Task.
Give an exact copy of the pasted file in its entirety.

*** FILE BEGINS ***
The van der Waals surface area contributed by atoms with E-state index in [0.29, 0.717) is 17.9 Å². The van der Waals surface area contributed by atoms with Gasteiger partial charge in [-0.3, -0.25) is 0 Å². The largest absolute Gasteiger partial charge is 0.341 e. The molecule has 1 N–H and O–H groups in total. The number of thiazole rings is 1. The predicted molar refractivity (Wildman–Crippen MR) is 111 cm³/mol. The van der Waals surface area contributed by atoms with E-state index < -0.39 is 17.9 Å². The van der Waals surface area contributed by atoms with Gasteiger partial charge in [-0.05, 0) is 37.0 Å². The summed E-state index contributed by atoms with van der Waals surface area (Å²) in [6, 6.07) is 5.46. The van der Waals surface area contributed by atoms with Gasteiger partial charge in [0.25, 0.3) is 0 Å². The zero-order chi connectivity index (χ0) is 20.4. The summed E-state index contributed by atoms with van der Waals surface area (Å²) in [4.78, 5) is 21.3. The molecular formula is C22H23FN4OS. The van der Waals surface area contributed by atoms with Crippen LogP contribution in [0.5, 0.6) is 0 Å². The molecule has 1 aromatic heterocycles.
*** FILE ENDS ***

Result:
The van der Waals surface area contributed by atoms with E-state index in [0.29, 0.717) is 17.9 Å². The van der Waals surface area contributed by atoms with Gasteiger partial charge in [-0.3, -0.25) is 0 Å². The largest absolute Gasteiger partial charge is 0.341 e. The molecule has 1 N–H and O–H groups in total. The number of thiazole rings is 1. The predicted molar refractivity (Wildman–Crippen MR) is 111 cm³/mol. The van der Waals surface area contributed by atoms with E-state index < -0.39 is 17.9 Å². The van der Waals surface area contributed by atoms with Gasteiger partial charge in [-0.05, 0) is 37.0 Å². The summed E-state index contributed by atoms with van der Waals surface area (Å²) in [6, 6.07) is 5.46. The van der Waals surface area contributed by atoms with Gasteiger partial charge in [0.25, 0.3) is 0 Å². The zero-order chi connectivity index (χ0) is 20.4. The summed E-state index contributed by atoms with van der Waals surface area (Å²) in [4.78, 5) is 21.3. The molecular formula is C22H23FN4OS. The van der Waals surface area contributed by atoms with Crippen LogP contribution in [0.5, 0.6) is 0 Å². The molecule has 1 aromatic heterocycles.